When I started practicing environmental law out of New Orleans in the late 1980s, the Deep South was still scarred by the last big oil rush. The Arab oil embargo and spike in prices during the 1970s had sparked a big boom in the Gulf Coast oil patch, but a decade later the price had plummeted and many of the wells were sealed off.
What the oil giants left behind would keep me busy as a lawyer for years — radioactive and toxic wastes everywhere, dumped in unlined pits in rural communities, mixed with the rich Louisiana soil through the process known as “land farming,” and contaminating workers who were exposed to the poisonous material that lined the production pipes, known as “scale.” Big Oil treated the backwoods of the Deep South like a giant Port-o-Potty — and when most oil exploration in the region moved offshore, many neighbors weren’t sorry to see it go.
Now, the energy companies are returning to their old haunts — thanks to new technology, but especially fracking, which allows oil and gas drillers to find and extract pockets of fossil fuels that were once unattainable. Just north of Lake Ponchartrain not far from New Orleans, residents are desperately trying to fight a fracking operation amid the aquifer that supplies a large area including Baton Rouge.
Even with that hanging in the balance, efforts to frack Louisiana are still on the upswing:
Two Gulf Coast oil and gas companies with large footprints in south Louisiana are partnering in a $24 million deal to drill some of the state’s oldest oilfields. The companies plan to use new drilling technology to tap oil and gas reserves they say larger companies left behind decades ago.
Lafayette-based PetroQuest Energy Inc. said on Monday (June 30) it has agreed to pay $10 million in cash upfront and $14 million in future drilling costs to acquire half of the interests in one of Midstates Petroleum Co.’s drilling projects in central Louisiana.
The project, known as Fleetwood, spans about 30,000 acres total in an area west of Baton Rouge.
Houston-based Midstates Petroleum has been using new horizontal drilling and fracking technology to revive oil production at Louisiana fields discovered in the 1940s and 1950s. The company started researching the Fleetwood area as a potential project in 2012. Midstates has since identified 12 possible new well sites and estimates the area could hold up to 300 million barrels of recoverable oil and gas reserves.
If these projects move forward, it’s important that we proceed with extreme caution. While there are certainly some ancillary benefits to the current U.S. oil-and-gas boom — with some new jobs created and some downward pressure on prices at the pump — most of the upside is for oil company profits and for millionaire owners.
And what a potential downside! We’ve already seen in other parts of the country that the wastewater produced from drilling deep into shale rock can be highly radioactive — more so than the produced water from the conventional drilling of the 1970s and ’80s. The fracking process has also led to increased risk of earthquakes. What’s more, the regulatory climate today — especially in Louisiana, where Gov. Bobby Jindal has been little more than a tool for big energy interests — seems even more lax than it was then, if that’s possible. If Louisiana is really going to take part in the fracking boom, it needs to get it right this time around.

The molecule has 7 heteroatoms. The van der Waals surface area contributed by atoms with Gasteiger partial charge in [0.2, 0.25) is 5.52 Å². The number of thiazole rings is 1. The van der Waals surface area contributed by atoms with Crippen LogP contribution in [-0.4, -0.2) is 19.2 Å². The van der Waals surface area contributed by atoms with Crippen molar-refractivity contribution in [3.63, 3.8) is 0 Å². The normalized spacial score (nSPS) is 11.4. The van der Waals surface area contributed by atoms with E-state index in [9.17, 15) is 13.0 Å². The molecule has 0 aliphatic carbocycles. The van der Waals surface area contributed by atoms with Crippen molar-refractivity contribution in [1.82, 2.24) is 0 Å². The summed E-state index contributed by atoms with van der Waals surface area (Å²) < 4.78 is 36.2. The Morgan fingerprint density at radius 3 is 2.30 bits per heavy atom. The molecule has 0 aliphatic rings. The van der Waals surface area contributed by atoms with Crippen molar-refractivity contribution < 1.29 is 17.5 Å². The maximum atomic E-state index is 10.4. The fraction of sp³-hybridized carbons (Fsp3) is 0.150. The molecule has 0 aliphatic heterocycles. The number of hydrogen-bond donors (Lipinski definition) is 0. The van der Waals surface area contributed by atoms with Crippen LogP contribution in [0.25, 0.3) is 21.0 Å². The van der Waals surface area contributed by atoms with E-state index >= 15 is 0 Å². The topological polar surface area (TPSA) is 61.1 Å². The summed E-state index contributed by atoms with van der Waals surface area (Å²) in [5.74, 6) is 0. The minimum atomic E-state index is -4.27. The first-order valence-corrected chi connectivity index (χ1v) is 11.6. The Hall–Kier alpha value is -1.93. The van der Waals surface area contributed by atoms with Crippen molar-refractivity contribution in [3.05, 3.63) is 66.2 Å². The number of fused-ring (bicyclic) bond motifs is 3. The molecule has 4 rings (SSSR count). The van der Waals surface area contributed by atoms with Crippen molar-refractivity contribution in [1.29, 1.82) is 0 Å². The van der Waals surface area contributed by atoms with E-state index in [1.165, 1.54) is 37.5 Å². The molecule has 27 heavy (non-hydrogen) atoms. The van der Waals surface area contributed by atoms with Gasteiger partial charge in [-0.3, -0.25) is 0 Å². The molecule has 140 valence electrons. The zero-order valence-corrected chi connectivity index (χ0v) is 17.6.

For more information about plans to expand unconventional gas drilling in south Louisiana, please read: http://www.nola.com/business/index.ssf/2014/06/lafayette_houston_company_stri.html
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When looking for root causes of and appropriate remedies for “irresponsible” drilling I would recommend looking for life-critical flaws resilience systems engineering practices used in high risk on-shore and off-shore hydrocarbon extraction.
I would suggest that the model for acceptable and best practices might be found in the (idealized) civil engineering practice of “sealing” drawings for constructing residential and commercial structures. The seal, itself, explicitly means that safety has in fact been the. “paramount” consideration in evaluating the life cycle of deliverable structures in accordance with the American Society of Civil Engineering’s (ASCE) code of ethics.
It is clear that there is equivalent standard in the domain of petroleum engineering let alone mechanisms to institutionalize it’s disciplined practice. Until this happens all hydrocarbon extraction should considered ethically suspect.
Remedial actions should include:
– the American Petroeum Institute (API) and/or the the association for petroleum engineering should establish a Professional Engineering practice modeled on the ideal Civil Engineering codes and practices. These codes should provide an ethical framework that puts safety of all stakeholders before business or profitability considerations.
Without such an ethically-based safety focus, the citizenry will, and should, withold trust from the oil and gas industry.
If this proposal strikes anyone’s bell, I’d be delighted to explore this further.